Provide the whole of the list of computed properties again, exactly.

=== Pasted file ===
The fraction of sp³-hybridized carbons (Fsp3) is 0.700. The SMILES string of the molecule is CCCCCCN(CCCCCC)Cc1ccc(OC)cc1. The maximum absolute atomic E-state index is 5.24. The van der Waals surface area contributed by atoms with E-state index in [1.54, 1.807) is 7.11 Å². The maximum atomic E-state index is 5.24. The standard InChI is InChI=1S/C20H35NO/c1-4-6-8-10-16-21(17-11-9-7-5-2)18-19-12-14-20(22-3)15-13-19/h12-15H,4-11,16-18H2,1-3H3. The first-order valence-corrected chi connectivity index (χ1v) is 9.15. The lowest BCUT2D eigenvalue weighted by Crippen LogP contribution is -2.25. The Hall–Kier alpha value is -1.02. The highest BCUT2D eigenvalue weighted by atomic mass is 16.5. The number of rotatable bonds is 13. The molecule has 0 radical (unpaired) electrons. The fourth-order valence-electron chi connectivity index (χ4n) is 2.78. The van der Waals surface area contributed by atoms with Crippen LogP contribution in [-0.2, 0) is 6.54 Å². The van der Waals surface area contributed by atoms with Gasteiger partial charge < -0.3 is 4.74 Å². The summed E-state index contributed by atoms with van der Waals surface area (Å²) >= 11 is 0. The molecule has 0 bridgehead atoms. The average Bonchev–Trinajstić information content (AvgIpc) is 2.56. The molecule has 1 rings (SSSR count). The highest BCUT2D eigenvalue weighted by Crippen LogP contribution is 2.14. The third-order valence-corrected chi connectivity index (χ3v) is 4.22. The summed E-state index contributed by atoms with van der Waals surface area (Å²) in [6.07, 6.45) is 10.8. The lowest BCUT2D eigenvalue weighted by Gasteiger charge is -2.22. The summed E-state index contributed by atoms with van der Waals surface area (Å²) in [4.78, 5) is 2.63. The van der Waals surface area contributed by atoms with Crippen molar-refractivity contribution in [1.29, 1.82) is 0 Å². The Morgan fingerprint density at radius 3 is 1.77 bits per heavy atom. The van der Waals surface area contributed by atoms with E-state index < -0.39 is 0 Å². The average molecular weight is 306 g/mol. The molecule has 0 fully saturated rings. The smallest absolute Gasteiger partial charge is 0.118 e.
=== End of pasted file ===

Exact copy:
The fraction of sp³-hybridized carbons (Fsp3) is 0.700. The SMILES string of the molecule is CCCCCCN(CCCCCC)Cc1ccc(OC)cc1. The maximum absolute atomic E-state index is 5.24. The van der Waals surface area contributed by atoms with E-state index in [1.54, 1.807) is 7.11 Å². The maximum atomic E-state index is 5.24. The standard InChI is InChI=1S/C20H35NO/c1-4-6-8-10-16-21(17-11-9-7-5-2)18-19-12-14-20(22-3)15-13-19/h12-15H,4-11,16-18H2,1-3H3. The first-order valence-corrected chi connectivity index (χ1v) is 9.15. The lowest BCUT2D eigenvalue weighted by Crippen LogP contribution is -2.25. The Hall–Kier alpha value is -1.02. The highest BCUT2D eigenvalue weighted by atomic mass is 16.5. The number of rotatable bonds is 13. The molecule has 0 radical (unpaired) electrons. The fourth-order valence-electron chi connectivity index (χ4n) is 2.78. The van der Waals surface area contributed by atoms with Crippen LogP contribution in [-0.2, 0) is 6.54 Å². The van der Waals surface area contributed by atoms with Gasteiger partial charge < -0.3 is 4.74 Å². The summed E-state index contributed by atoms with van der Waals surface area (Å²) >= 11 is 0. The molecule has 0 bridgehead atoms. The average Bonchev–Trinajstić information content (AvgIpc) is 2.56. The molecule has 1 rings (SSSR count). The highest BCUT2D eigenvalue weighted by Crippen LogP contribution is 2.14. The third-order valence-corrected chi connectivity index (χ3v) is 4.22. The summed E-state index contributed by atoms with van der Waals surface area (Å²) in [6.07, 6.45) is 10.8. The lowest BCUT2D eigenvalue weighted by Gasteiger charge is -2.22. The summed E-state index contributed by atoms with van der Waals surface area (Å²) in [4.78, 5) is 2.63. The van der Waals surface area contributed by atoms with Crippen molar-refractivity contribution in [1.29, 1.82) is 0 Å². The Morgan fingerprint density at radius 3 is 1.77 bits per heavy atom. The van der Waals surface area contributed by atoms with E-state index < -0.39 is 0 Å². The average molecular weight is 306 g/mol. The molecule has 0 fully saturated rings. The smallest absolute Gasteiger partial charge is 0.118 e.